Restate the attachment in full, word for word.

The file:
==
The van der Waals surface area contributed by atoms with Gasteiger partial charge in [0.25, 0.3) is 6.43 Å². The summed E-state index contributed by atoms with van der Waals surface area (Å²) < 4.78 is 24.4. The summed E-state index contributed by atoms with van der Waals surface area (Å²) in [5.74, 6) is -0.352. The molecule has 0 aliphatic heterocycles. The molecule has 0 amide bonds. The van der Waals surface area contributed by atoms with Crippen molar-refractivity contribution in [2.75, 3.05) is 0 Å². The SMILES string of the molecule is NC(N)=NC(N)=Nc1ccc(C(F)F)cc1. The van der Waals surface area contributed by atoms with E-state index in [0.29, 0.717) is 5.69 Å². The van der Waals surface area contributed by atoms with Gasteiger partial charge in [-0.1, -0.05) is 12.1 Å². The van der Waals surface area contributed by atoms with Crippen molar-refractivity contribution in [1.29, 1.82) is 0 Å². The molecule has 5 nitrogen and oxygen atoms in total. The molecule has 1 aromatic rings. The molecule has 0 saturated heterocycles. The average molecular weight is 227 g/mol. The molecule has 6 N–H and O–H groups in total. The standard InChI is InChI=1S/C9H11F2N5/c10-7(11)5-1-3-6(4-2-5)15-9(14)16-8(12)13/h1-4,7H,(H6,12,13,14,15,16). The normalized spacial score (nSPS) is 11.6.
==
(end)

The van der Waals surface area contributed by atoms with Gasteiger partial charge in [0.25, 0.3) is 6.43 Å². The summed E-state index contributed by atoms with van der Waals surface area (Å²) < 4.78 is 24.4. The summed E-state index contributed by atoms with van der Waals surface area (Å²) in [5.74, 6) is -0.352. The molecule has 0 aliphatic heterocycles. The molecule has 0 amide bonds. The van der Waals surface area contributed by atoms with Crippen molar-refractivity contribution in [2.75, 3.05) is 0 Å². The SMILES string of the molecule is NC(N)=NC(N)=Nc1ccc(C(F)F)cc1. The van der Waals surface area contributed by atoms with E-state index in [0.29, 0.717) is 5.69 Å². The van der Waals surface area contributed by atoms with Gasteiger partial charge in [-0.1, -0.05) is 12.1 Å². The van der Waals surface area contributed by atoms with Crippen molar-refractivity contribution in [1.29, 1.82) is 0 Å². The molecule has 5 nitrogen and oxygen atoms in total. The molecule has 1 aromatic rings. The molecule has 0 saturated heterocycles. The average molecular weight is 227 g/mol. The molecule has 6 N–H and O–H groups in total. The standard InChI is InChI=1S/C9H11F2N5/c10-7(11)5-1-3-6(4-2-5)15-9(14)16-8(12)13/h1-4,7H,(H6,12,13,14,15,16). The normalized spacial score (nSPS) is 11.6.